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Maddening Numbers

The way in which the media and policymakers are using the numbers on coronavirus approaches insanity. Most of the numbers published are about as credible as Trump’s estimates of the size of his inaugural crowd. Absolutely no one with any expertise believes that China has only 80,000 cases o...


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Maddening Numbers

Monday March 02, 2020

The way in which the media and policymakers are using the numbers on coronavirus approaches insanity. Most of the numbers published are about as credible as Trump’s estimates of the size of his inaugural crowd. Absolutely no one with any expertise believes that China has only 80,000 cases of the disease. The number could be off by a factor of ten or a factor of 100. And yet the media dutifully reports the daily increments, which also could be off by a factor of 100. I doubt that the reporters writing about the disease believe the numbers, but that hasn’t stopped them from writing a flood of stories about how China has gotten control of the outbreak. And, in turn, we see a bunch of stories about how China is to be applauded for its methods in containing the outbreak.

We also don’t know how many people have died from the disease in China because there’s a mountain of evidence that many coronavirus deaths are not reported as such. So, we don’t know the numerator or the denominator for calculating the mortality rate, at least in China. 

Similarly, we don’t know whether Iran had a few hundred cases last week, or 23,000 as reported by the BBC for the same period. The numbers are probably more honest coming out of South Korea and Italy, but these countries simply don’t know how many infected people are circulating because many are not being tested, and test results lag by a week or more.

Does anyone really believe that if Singapore has 106 cases (and the country has set the standard for diligence on the disease), that surrounding Malaysia, with nearly six times the population, has only 29 cases, or that nearby Indonesia, with nearly 50 times the population, has none? India has roughly the same population as China, and a 2000 mile border with the county, but is reporting 5 cases of coronavirus!

I recognize that it’s always a problem finding credible numbers for casualties as a story unfolds, whether the catastrophe be a hurricane, tsunami or an earthquake, but these numbers usually converge after a week or so (though it took Puerto Rico many months to adjust its absurdly low calculation of deaths from Maria and Irma). With coronavirus, it’s been months since the disease emerged, and also more than a month since Lancet, medical journals, institutions, and epidemiologists challenged the numbers coming out of China; and yet the media still reports China’s official reports down to the last digit, giving an utterly unwarranted patina of authenticity and precision to what is most likely a number massaged by a political committee.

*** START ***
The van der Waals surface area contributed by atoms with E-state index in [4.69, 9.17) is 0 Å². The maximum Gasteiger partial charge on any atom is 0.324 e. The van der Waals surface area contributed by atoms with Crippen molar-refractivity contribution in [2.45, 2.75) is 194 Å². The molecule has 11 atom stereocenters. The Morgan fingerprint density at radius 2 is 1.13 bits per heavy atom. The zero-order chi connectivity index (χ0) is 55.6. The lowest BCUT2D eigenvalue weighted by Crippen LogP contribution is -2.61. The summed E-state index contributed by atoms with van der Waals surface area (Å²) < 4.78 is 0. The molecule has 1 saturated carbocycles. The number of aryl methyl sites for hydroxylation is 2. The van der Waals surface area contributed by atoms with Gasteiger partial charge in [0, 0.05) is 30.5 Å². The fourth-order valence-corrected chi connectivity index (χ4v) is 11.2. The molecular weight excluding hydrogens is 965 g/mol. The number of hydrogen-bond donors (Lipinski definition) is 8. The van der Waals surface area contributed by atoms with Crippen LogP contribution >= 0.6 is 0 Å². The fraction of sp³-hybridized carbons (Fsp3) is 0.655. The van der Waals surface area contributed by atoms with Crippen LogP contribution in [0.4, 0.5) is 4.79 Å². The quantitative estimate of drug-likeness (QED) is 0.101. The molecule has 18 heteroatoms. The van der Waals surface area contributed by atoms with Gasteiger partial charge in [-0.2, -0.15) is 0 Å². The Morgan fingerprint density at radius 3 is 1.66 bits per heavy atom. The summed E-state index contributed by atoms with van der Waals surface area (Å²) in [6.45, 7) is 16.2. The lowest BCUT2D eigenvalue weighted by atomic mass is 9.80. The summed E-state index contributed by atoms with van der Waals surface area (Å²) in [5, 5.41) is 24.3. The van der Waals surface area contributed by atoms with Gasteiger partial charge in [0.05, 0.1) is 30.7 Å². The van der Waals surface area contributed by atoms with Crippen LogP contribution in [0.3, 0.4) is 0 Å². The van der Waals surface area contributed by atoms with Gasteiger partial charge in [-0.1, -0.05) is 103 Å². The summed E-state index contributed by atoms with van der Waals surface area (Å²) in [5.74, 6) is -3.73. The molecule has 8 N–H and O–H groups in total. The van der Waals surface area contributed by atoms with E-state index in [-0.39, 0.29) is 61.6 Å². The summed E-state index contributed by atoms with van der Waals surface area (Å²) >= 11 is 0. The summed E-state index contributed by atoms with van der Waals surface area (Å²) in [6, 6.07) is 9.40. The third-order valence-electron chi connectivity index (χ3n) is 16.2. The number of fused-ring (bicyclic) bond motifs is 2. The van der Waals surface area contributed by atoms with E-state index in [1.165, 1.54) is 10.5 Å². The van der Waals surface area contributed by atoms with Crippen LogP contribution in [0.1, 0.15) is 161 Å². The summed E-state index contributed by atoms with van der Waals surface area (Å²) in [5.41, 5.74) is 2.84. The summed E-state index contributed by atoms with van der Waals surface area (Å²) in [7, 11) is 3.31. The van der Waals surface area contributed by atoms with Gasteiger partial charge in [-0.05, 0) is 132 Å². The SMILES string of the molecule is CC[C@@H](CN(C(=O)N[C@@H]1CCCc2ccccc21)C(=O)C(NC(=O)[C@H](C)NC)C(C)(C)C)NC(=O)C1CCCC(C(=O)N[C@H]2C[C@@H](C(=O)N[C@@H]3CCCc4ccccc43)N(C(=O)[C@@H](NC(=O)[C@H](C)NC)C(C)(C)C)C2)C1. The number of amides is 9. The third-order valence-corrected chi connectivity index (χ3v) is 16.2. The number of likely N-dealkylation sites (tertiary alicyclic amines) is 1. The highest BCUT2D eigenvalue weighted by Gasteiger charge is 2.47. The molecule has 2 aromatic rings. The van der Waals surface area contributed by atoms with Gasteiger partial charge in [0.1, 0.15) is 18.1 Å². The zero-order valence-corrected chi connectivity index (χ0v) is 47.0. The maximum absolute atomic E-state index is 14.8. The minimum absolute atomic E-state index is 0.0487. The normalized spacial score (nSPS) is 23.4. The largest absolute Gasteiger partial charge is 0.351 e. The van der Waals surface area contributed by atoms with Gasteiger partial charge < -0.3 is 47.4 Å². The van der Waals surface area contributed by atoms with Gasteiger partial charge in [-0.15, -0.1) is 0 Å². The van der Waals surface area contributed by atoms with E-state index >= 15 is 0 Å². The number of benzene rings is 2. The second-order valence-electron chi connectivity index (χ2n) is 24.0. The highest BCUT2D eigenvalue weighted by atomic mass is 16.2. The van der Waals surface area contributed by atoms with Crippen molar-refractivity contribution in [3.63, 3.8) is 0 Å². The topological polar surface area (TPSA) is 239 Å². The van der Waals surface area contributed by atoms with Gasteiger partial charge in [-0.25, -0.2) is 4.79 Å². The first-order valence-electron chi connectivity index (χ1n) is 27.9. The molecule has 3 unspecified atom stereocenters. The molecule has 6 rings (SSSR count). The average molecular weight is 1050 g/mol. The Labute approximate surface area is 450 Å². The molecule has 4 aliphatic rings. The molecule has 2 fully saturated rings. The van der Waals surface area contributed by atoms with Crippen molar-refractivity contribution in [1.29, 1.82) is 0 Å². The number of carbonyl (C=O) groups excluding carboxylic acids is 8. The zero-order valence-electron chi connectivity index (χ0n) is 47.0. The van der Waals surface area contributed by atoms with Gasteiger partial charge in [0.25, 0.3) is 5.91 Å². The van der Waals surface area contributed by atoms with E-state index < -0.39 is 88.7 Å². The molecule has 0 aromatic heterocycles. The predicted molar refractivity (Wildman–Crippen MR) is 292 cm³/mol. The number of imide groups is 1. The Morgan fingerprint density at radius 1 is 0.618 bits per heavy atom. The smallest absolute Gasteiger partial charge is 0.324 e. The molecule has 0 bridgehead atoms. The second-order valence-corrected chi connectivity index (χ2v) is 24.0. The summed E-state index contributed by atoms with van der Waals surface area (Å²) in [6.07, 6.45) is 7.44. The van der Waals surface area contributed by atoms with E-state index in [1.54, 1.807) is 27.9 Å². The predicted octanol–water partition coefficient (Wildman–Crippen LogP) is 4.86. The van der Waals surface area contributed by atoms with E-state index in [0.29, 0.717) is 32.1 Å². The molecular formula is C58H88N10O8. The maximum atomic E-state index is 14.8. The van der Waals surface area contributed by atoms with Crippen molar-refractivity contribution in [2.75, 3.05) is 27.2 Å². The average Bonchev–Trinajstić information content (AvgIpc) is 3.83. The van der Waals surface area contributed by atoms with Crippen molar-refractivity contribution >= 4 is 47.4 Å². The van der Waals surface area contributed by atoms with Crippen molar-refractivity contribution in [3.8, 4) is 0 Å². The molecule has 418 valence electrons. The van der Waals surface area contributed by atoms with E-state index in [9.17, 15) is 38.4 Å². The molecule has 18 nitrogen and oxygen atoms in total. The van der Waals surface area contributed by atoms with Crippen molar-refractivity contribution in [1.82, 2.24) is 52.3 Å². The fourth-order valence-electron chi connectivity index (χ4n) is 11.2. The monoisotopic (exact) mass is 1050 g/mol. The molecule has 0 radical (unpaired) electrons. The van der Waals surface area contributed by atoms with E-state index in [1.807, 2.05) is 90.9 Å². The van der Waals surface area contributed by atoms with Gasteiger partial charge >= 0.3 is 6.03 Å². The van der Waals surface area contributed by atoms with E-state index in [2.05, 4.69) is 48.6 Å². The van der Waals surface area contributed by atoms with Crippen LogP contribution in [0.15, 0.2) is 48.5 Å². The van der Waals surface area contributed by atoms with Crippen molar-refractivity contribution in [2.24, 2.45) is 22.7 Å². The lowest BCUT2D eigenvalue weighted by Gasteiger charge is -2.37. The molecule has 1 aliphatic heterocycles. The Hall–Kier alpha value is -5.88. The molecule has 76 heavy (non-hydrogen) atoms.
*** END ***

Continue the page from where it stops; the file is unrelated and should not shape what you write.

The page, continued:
I also understand that news outlets also feel obligated to report some number. What’s to be done? It’s a complicated problem, because some nations do try to responsibly report numbers, while others may alter what’s published as politics interferes. The solution may be the same that cognitive scientist George Lakoff proposed for dealing with Trump’s lies – surround each dubious or untrue statement with a “truth sandwich.”  With regard to China, it might be a parenthesis following any such number; e.g., “… China reported 209 new cases on Thursday, a drop of 27 new cases from the previous day (official numbers reported by China should be treated with skepticism as they are not used in epidemiological modelling by many institutions dealing with the coronavirus)…” This is similar to what some economic commentators do with China’s official numbers on the country’s economic growth.

Unfortunately, that’s unlikely, given constraints on space that most publications and newscasts have to live with. What can and should happen, however, is that journalists, pundits, and news commentators cease drawing conclusions from China’s numbers (and those of a few other countries) about whether the disease is contained, and what works in halting the spread of the virus.  

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Short Take

A Glimmer of Hope in the Coronavirus News?

I’m usually the most apocalyptic guy in the room, but, maybe, there’s a glimmer of hope in the latest news on the coronavirus. If it’s been circulating in Washington state for several weeks, it’s probably also been circulating in a few other states for weeks as well. And if there hasn’t been a big spike in visits to emergency rooms with respiratory ailments (and I have not read about such), it may well be that the virus is already widely spread in the U.S., but not hitting Americans as hard as it has populations elsewhere. If this turns out to be the case, the difference might be that there are far fewer smokers in the U.S. than in China, South Korea, Japan and Italy, and that the air is far cleaner in American cities than in China’s. 

We’ll find out in the next few weeks whether Americans are better able to withstand the disease. There remain major unknowns about coronavirus; nor do we know how hard the virus will hit the elderly and infirm. Still, this latest news could be a positive. 

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